James: I feel like the shows that we’ve had the good fortune to score are a real gift, and while I absolutely love scoring action sequences, comedic chases, and high concept musical numbers, the thing that I truly love about being able to work on Daniel Tiger is that it’s different from every other show we work on. It’s true to Fred’s original vision of presenting a calm and gentle world.
To me, it’s a wonderful palette cleanser from the more bombastic music we tend to write on other shows. It’s a unique show in that it aims to play a meaningful role in family life for those who watch the show regularly. It’s truly a privilege to be invited into the homes of millions of parents and children across the country, and to actually have our music be part of their problem-solving strategies. As a musician, that’s the best thing you could ever hope for: to have your music actually have a positive influence on people’s lives. It’s been a very personally rewarding experience to work on this series.
Part Three: An Interview with Brian Pickett
“I’m also one of the songwriters and underscore composers on the series. Sometimes I end up singing on the series as well. We always sing our temp lyrics with the understanding that the cast will end up singing, or Graeme will sing them. The odd time, feedback will come from the producers saying that they’ve fallen in love with the vocal performance in the demo phase, and will decide to keep me as the narrator voice. That’s always sweet because I’ve never considered myself a lead vocalist.”
Andrew: In what ways, through technique or feel, do the themes and contents of the show come through in the music?
Brian Pickett: One of the amazing things about working on the series is how music-centric it is. The internal lesson of each episode is sung as a jingle throughout. We workshop and test each ‘jingle’ to make sure it’s catchy enough to stand on its own. This is so that kids will be able to recall these little earworms whenever they are faced with a challenge, and it seems to be working for a lot of families! The jingles then become blown out songs that are sung at the end of each episode, and expand on the lesson.
Outside of that, I find the Daniel Tiger music very soothing to compose and to listen back to. The whole vibe of the series is so much different from other cartoons. It relaxes children, then teaches them to be mindful of others and mindful in their own actions. I remember when my kids were young, after watching a Daniel episode, they would get along so much better!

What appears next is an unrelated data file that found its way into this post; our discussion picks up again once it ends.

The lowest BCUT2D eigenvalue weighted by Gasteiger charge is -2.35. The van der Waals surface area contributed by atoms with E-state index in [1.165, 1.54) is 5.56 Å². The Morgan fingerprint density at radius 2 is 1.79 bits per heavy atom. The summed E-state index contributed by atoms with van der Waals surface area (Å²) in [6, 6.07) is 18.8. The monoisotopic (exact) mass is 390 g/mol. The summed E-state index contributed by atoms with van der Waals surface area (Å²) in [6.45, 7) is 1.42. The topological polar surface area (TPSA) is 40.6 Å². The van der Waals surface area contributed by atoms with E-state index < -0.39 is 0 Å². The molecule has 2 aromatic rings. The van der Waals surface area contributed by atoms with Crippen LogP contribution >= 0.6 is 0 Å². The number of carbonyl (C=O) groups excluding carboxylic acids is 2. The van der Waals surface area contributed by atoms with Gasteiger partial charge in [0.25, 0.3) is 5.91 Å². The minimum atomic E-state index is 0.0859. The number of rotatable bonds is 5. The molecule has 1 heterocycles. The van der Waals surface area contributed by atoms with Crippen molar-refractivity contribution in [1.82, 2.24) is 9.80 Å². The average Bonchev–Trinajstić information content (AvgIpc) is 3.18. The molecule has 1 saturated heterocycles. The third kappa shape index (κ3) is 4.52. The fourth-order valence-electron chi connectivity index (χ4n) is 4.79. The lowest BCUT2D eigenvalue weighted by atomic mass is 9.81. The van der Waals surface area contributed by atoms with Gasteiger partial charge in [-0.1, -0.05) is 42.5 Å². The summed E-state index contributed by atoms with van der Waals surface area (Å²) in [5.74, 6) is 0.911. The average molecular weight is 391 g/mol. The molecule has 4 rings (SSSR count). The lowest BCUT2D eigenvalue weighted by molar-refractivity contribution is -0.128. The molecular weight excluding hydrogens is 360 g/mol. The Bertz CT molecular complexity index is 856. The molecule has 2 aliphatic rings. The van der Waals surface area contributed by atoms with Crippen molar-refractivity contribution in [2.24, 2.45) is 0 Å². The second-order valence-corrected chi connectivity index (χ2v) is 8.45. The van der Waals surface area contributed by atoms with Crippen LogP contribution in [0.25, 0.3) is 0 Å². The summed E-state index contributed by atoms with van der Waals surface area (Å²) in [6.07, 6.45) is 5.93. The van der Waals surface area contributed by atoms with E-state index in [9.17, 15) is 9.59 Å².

Andrew: Children and people at large face different challenges now then they did when Mister Rogers first aired in 1968. The way children grow up now in some ways is far different than back then, with smart phones, the internet, and social media being so prominent. Could you speak to some of the ways in which Daniel Tiger’s Neighborhood embraces these changes while still being true to the spirit of Mr. Rogers?
Brian: Daniel Tiger stays true to some simple principles that I think are timeless, yet more important now than ever. Namely, being kind and respectful to others, celebrating each others’ differences, and loving one another through our actions. If kids (and adults for that matter) can remember these lessons, especially in regards to social media and online interaction, many of the current negatives could be a thing of the past.
I never really thought about it until now, but The Neighborhood of Make-Believe has very little technology. I’m not even sure if I’ve even seen a home phone or a computer in the series, let alone a smart phone. What a great way to bring human interaction back to the basics.
Andrew: How can music, broadly but specifically in the context of children’s television — such as in Daniel Tiger’s Neighborhood — further the learning and development of children?
Brian: Music can be a valuable tool to learn. In advertising, a lot of companies strive to create catchy jingles to keep their names or phone numbers top-of-mind. Daniel Tiger’s Neighborhood really takes advantage of the same principal of using music as a memory aid, with each life-lesson acting as the musical hook of each episode. Our goal is to make these lessons catchy.
Also, I believe music in general is an important element in good mental health. For me growing up, music was an escape and a second home. It was always there when I needed it, and it has been nice to hear from some of the people who have written to us over the years, expressing how this music has helped them in some way.